I am Catholic and we are raising our daughters in the Church, if one of them wanted to be a nun I would be awed at the depth of and conviction in their faith and would put trust in the order they joined to know whether or not it was the right decision at the end of a long period of training.

One of my uncles started seminary after university but dropped out and did medicine instead. He needed something to which he could dedicate his life but it turned out not to be God.

Thuribletrouble Wed 12-Aug-15 18:34:38

I thought that those who contributed to this thread 2 years ago may be interested in an update.

It was mutually agreed by my son and the vocations director that he wasn't ready to enter the full seminary and has stepped off the course to priesthood I hope, forever.

He is now doing an apprenticeship and seems happy but I am sad that he missed his chance to do University at the "usual" age. I know he still could go to university but going as a mature student is a different experience.

Anyway, thank you to those who gave wise words to me about not trying to stop him. Hopefully it has worked its way out of his system.

1944girl Mon 03-Jun-13 00:10:09

Speaking as a catholic I would feel very honoured.

DioneTheDiabolist Wed 29-May-13 16:29:18

Bunny, in what way would you have "failed as a parent" if one of your DCs were to take holy orders?

DioneTheDiabolist Wed 29-May-13 16:27:27

I wouldn't be over the moon about it and 18 is very young. However, I wouldn't be too worried either. As others have said, the training is long and I know quite a few people who have entered the Seminary and then worked out that it wasn't for them and left having valued the experience.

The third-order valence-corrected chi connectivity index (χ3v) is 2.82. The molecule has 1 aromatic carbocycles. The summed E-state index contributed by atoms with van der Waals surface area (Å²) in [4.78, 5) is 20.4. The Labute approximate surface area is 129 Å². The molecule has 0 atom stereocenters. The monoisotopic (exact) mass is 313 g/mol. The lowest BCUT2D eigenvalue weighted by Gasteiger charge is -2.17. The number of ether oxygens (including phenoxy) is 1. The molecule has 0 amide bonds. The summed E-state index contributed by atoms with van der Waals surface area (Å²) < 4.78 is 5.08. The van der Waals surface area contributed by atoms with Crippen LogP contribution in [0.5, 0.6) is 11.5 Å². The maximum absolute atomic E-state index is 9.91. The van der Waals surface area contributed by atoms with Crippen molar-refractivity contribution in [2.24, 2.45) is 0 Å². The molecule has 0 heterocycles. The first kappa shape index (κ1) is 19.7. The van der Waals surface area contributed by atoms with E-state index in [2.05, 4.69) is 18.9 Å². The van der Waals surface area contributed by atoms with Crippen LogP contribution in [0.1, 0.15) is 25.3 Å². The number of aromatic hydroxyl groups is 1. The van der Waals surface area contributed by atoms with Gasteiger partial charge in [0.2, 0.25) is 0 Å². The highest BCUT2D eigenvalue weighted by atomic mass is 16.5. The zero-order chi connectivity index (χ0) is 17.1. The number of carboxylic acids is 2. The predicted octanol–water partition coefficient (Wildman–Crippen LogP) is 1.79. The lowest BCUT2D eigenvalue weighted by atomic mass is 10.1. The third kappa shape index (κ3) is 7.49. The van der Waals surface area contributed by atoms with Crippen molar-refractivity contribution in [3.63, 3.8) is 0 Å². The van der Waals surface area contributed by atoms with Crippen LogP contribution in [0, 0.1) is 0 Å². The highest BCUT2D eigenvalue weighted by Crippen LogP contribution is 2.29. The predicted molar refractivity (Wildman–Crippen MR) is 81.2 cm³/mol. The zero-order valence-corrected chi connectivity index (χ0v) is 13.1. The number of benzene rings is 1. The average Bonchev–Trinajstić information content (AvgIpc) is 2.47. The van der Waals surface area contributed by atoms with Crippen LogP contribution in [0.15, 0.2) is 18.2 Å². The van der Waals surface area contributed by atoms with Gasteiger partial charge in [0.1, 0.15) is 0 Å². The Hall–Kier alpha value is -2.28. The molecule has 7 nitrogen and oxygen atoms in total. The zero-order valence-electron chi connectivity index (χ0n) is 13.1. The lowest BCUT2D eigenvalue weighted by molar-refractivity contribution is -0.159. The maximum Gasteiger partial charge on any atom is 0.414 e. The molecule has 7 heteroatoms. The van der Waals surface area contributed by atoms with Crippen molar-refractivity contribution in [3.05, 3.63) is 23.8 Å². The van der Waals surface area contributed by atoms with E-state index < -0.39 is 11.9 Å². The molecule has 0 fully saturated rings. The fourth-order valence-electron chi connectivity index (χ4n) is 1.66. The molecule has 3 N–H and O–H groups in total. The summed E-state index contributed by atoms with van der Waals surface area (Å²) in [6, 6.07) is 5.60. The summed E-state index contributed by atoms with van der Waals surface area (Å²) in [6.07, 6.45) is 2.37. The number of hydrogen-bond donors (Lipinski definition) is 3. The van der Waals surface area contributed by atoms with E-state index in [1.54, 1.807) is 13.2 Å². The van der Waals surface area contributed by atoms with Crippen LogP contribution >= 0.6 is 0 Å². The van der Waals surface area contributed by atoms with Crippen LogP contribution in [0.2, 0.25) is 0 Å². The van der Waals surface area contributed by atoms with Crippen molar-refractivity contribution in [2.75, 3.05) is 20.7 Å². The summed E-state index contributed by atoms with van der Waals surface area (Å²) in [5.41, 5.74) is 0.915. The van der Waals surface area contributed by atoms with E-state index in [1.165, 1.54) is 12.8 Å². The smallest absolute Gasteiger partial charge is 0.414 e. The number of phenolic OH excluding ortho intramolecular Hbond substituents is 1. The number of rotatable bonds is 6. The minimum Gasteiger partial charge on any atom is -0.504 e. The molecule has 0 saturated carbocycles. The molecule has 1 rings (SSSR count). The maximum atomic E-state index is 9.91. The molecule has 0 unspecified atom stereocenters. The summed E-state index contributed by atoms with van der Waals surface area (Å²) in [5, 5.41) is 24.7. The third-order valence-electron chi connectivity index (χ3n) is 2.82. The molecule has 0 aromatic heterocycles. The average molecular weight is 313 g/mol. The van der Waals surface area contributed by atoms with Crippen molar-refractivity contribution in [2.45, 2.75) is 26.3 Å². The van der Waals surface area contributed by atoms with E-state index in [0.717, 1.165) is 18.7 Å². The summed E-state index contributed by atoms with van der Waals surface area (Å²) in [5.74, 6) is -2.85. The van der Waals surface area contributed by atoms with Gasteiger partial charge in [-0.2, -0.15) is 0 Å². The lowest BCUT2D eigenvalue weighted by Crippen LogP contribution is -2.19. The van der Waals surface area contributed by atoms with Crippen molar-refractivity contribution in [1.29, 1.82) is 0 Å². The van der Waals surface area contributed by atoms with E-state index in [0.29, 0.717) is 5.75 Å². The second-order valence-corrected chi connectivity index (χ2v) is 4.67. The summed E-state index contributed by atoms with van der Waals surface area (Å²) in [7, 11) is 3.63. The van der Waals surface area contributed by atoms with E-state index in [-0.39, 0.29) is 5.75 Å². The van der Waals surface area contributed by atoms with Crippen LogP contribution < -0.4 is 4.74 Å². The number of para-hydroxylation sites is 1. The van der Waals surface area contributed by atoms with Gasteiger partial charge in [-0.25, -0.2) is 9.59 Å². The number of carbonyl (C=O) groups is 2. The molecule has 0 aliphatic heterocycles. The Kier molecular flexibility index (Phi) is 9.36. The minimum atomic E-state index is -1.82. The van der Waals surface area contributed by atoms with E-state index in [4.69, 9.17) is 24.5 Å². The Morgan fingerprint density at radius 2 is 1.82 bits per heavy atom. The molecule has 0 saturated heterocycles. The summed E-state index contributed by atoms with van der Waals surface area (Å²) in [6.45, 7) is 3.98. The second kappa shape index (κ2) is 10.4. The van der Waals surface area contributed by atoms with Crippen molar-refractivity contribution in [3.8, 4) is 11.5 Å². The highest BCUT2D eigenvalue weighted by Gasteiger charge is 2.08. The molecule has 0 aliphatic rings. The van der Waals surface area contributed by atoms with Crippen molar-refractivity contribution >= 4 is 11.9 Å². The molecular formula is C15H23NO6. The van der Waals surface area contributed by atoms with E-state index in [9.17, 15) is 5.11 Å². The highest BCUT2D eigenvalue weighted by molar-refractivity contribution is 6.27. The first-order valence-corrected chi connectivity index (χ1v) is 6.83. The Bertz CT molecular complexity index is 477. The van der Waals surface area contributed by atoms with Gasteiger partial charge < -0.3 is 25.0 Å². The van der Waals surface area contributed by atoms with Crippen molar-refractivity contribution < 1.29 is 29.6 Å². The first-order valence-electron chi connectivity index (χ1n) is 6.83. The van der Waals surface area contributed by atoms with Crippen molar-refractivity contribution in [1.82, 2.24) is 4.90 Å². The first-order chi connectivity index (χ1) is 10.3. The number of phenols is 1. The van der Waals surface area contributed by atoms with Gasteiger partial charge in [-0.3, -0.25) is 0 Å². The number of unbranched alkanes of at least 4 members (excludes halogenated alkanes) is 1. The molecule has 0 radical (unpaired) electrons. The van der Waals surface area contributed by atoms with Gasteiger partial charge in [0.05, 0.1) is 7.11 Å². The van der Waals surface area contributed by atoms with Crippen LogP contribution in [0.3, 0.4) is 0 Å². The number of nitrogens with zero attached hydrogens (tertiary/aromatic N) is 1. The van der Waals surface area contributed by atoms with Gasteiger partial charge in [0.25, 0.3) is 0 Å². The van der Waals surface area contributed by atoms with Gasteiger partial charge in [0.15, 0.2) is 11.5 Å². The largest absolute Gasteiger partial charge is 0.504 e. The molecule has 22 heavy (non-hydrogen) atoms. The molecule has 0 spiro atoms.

demisemiquaver Wed 29-May-13 00:24:39

dear op I know that in the past at least,valladolid was an awesome experience...but your son does seem a bit young,...tho some folk are as mature then as otrhers are at 21, so poss his age is a bit irrelevant....one does know of ex-priests who turn out great tho and contribute greatly to society/marry/etc...ie their priestly knowledge and experiences are n ot wasted......and poss priests will get married in future anyway who knows.......

neontetra Fri 24-May-13 12:58:12

One of my close friends did start training for the priesthood, though he has since changed path, for a variety of reasons. From what I remember, he loved his year in Vallodolid! But it got tougher afterwards. I think one thing that makes it hard for the young men these days is that the seminarys are so empty - only about four men in his year group in my friend's case. So not all that much peer support, depending who you click with etc. Based on my friend's experience if I'm honest I would be worried if my son (if I had one) had this vocation - it is a tough journey. The eighteen year olds, my friend told me, did find it especially hard (he was a bit older). As it happens I'm not Catholic - don't know if this effects how I think about it? I would certainly be thrilled if DD wanted to be a vicar! But a calling is a calling, it would be wrong to hide from it. All you can do is support and pray for him, and let him know you will be totally accepting whether it works out as he wants, or not. Will pray for you both, too.

HoneyandRum Fri 24-May-13 08:59:33

ShakingSultana I think you may not quite understand what the Ordinariate is. It can be a bit confusing for Catholics as it is such a new thing. The Ordinariates were set up by Pope Benedict in response to Anglicans and Episcopalians around the world pleading with the Catholic Church to let them enter as congregations and groups. Of course at any time anyone can convert and become Catholic but these groups wanted to come in together with their priests and retain some of their traditions that were compatible with Catholic theology.